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Prime elements in integral domains


Well-known member
MHB Site Helper
Jun 22, 2012
In Dummit and Foote, Section 8.3 on Unique Factorization Domains, Proposition 10 reads as follows:

Proposition 10: In an integral domain a prime element is always irreducible.

The proof reads as follows:


Suppose (p) is a non-zero prime ideal and p = ab.

Then [TEX] ab = p \in (p) [/TEX], so by definition of prime ideal, one of a or b, say a, is in (p).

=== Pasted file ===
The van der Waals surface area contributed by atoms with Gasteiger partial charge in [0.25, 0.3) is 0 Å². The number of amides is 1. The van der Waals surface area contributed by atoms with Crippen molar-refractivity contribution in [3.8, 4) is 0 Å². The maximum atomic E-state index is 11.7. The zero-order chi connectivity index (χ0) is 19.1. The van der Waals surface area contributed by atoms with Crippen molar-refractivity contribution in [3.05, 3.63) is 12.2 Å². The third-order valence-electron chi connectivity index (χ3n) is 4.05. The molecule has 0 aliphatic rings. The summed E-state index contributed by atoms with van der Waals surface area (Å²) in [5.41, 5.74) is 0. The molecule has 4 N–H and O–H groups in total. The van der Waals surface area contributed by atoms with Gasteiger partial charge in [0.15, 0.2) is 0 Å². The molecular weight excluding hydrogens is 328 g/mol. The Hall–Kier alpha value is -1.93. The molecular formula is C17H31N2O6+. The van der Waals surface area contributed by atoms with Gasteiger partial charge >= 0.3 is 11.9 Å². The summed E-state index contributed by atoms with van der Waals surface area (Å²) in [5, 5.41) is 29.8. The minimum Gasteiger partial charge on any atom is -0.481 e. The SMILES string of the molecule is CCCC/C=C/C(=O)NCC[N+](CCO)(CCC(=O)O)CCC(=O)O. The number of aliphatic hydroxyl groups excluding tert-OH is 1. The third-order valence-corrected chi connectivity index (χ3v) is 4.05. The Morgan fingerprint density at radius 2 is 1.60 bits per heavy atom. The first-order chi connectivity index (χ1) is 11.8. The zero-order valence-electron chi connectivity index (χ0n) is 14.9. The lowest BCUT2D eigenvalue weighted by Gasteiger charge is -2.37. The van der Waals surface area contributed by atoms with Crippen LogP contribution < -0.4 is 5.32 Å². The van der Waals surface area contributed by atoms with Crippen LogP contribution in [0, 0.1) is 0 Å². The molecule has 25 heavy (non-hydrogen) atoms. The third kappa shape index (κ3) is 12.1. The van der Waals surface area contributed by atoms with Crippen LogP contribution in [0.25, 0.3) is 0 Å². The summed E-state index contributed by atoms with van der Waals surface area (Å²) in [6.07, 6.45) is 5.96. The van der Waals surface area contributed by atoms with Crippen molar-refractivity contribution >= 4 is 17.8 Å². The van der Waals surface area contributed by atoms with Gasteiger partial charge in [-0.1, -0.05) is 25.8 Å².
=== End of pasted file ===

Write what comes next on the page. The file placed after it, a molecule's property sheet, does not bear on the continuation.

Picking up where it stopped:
Thus a = pr for some r.

This implies p = ab = prb and so rb = 1 and b is a unit.

This shows that p is irreducible.


My question is as follows: Where in this proof do D&F use the fact that p is in an integral domain??? (It almost reads as if this applies for any ring)



Active member
Jan 28, 2012
In this step:
This implies p = ab = prb and so rb = 1 and b is a unit.
Since an integral domain has no zero divisors by definition there's a cancelation law which says:
Let [tex]R[/tex] be an integral domain and [tex]a,b,c \in R[/tex]. If [tex]a \neq 0[/tex] and [tex]ab=ac[/tex] then [tex]b=c[/tex].